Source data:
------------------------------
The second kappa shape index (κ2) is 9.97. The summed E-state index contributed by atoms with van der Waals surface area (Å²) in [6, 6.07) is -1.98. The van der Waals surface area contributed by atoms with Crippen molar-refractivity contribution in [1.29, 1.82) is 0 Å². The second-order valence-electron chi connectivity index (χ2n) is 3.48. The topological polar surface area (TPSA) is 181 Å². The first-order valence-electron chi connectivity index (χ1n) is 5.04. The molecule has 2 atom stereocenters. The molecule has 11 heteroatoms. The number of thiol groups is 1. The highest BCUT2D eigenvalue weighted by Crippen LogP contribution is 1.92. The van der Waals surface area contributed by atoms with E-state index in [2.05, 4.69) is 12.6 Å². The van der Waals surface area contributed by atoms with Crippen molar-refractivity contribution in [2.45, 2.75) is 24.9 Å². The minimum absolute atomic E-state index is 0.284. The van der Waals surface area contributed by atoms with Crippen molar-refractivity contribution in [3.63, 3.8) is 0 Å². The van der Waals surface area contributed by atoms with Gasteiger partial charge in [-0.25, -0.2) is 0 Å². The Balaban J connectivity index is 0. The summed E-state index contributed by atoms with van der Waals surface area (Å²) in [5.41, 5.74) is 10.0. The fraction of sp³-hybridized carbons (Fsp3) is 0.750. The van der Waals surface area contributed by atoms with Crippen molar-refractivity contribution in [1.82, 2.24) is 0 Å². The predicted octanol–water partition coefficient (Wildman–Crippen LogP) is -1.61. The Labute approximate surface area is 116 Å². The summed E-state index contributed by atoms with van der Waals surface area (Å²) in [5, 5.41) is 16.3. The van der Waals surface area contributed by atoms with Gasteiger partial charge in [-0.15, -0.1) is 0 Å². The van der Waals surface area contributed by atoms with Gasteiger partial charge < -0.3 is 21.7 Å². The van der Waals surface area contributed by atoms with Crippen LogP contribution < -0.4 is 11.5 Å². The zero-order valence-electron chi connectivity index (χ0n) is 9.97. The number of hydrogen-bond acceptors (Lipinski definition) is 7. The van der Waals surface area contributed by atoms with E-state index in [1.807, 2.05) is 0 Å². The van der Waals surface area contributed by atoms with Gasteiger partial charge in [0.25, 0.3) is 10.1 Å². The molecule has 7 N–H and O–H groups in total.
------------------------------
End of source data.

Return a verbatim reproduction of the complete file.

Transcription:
The second kappa shape index (κ2) is 9.97. The summed E-state index contributed by atoms with van der Waals surface area (Å²) in [6, 6.07) is -1.98. The van der Waals surface area contributed by atoms with Crippen molar-refractivity contribution in [1.29, 1.82) is 0 Å². The second-order valence-electron chi connectivity index (χ2n) is 3.48. The topological polar surface area (TPSA) is 181 Å². The first-order valence-electron chi connectivity index (χ1n) is 5.04. The molecule has 2 atom stereocenters. The molecule has 11 heteroatoms. The number of thiol groups is 1. The highest BCUT2D eigenvalue weighted by Crippen LogP contribution is 1.92. The van der Waals surface area contributed by atoms with E-state index in [2.05, 4.69) is 12.6 Å². The van der Waals surface area contributed by atoms with Crippen molar-refractivity contribution in [2.45, 2.75) is 24.9 Å². The minimum absolute atomic E-state index is 0.284. The van der Waals surface area contributed by atoms with Crippen molar-refractivity contribution in [3.63, 3.8) is 0 Å². The van der Waals surface area contributed by atoms with Gasteiger partial charge in [-0.25, -0.2) is 0 Å². The Balaban J connectivity index is 0. The summed E-state index contributed by atoms with van der Waals surface area (Å²) in [5.41, 5.74) is 10.0. The fraction of sp³-hybridized carbons (Fsp3) is 0.750. The van der Waals surface area contributed by atoms with Crippen molar-refractivity contribution in [1.82, 2.24) is 0 Å². The predicted octanol–water partition coefficient (Wildman–Crippen LogP) is -1.61. The Labute approximate surface area is 116 Å². The summed E-state index contributed by atoms with van der Waals surface area (Å²) in [5, 5.41) is 16.3. The van der Waals surface area contributed by atoms with Gasteiger partial charge in [-0.15, -0.1) is 0 Å². The van der Waals surface area contributed by atoms with Gasteiger partial charge < -0.3 is 21.7 Å². The van der Waals surface area contributed by atoms with Crippen LogP contribution < -0.4 is 11.5 Å². The zero-order valence-electron chi connectivity index (χ0n) is 9.97. The number of hydrogen-bond acceptors (Lipinski definition) is 7. The van der Waals surface area contributed by atoms with E-state index in [1.807, 2.05) is 0 Å². The van der Waals surface area contributed by atoms with Gasteiger partial charge in [0.25, 0.3) is 10.1 Å². The molecule has 7 N–H and O–H groups in total.